“The only time to eat diet food is while you’re waiting for the steak to cook.”
— Julia Childs
I am a longtime subscriber and occasional contributor to The Stockman Grass Farmer, a publication centered on the grazier’s life and more particularly the restoration and the proper use of our soils and grasslands. SGF’s editor, Allan Nation, writes a monthly column and has focused in recent months on the food culture of the various regions in the U.S. The many variations in how we cook and eat have been influenced by 3 basic facts: climate, geography, and ethnicity. However, ethnicity was in many ways tied to only one ethnic group in the South/Southwest, the native American “Indian”, from whom we inherited our knowledge of corn and its many by-products: cornbread, grits, hominy, roasted corn on the cob and, later, tortillas. Cornbread was a staple in the South because its climate was too warm and moist to grow wheat for flour. To the extent that Southerners knew bread, its wheat was an import from the North. Thomas Jefferson was a robust miller of wheat but didn’t grow it, though trying many times.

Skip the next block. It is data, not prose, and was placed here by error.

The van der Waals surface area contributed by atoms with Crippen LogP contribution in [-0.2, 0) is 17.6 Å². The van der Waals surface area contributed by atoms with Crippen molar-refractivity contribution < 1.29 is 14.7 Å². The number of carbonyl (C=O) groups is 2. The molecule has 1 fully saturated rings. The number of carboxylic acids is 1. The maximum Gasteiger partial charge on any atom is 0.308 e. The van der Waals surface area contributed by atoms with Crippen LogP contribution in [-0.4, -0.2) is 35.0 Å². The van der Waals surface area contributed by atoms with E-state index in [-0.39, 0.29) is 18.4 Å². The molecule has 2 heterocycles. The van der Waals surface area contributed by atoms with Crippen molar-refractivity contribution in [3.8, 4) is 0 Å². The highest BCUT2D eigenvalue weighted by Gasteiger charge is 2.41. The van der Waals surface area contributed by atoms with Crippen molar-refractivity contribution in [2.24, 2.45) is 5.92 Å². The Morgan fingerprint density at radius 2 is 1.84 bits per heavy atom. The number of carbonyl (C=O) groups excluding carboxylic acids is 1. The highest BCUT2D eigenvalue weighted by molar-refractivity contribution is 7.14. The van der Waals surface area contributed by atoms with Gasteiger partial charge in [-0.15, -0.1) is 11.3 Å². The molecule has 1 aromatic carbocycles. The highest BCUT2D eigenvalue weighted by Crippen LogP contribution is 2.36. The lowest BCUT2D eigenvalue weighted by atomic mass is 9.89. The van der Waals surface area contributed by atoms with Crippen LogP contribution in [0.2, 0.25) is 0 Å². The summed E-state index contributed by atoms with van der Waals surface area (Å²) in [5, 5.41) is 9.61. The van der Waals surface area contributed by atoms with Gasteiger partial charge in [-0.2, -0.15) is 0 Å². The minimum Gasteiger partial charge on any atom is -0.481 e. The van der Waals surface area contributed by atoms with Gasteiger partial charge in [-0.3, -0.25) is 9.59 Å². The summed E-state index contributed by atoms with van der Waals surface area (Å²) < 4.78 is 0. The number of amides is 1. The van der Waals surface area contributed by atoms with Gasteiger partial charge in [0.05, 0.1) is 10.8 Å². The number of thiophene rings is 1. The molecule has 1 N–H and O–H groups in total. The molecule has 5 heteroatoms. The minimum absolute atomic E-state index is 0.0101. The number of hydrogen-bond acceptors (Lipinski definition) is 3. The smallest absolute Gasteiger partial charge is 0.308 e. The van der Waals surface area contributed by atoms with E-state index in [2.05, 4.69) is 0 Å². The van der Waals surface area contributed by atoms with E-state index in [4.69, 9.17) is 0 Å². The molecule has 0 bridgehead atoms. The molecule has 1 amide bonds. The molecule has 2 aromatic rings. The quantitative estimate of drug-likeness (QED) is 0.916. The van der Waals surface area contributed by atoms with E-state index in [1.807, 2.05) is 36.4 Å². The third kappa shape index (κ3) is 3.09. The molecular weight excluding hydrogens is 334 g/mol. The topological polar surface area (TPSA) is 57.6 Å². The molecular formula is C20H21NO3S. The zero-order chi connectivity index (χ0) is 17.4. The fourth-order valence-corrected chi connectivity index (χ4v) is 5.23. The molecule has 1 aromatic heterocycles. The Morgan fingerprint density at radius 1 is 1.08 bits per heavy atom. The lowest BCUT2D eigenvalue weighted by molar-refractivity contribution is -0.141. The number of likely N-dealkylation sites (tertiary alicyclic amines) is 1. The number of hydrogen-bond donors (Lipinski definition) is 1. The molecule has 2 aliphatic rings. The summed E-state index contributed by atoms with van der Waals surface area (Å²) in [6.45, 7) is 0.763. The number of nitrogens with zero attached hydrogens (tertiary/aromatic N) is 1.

Now you know why catfish is always fried in cornmeal, not flour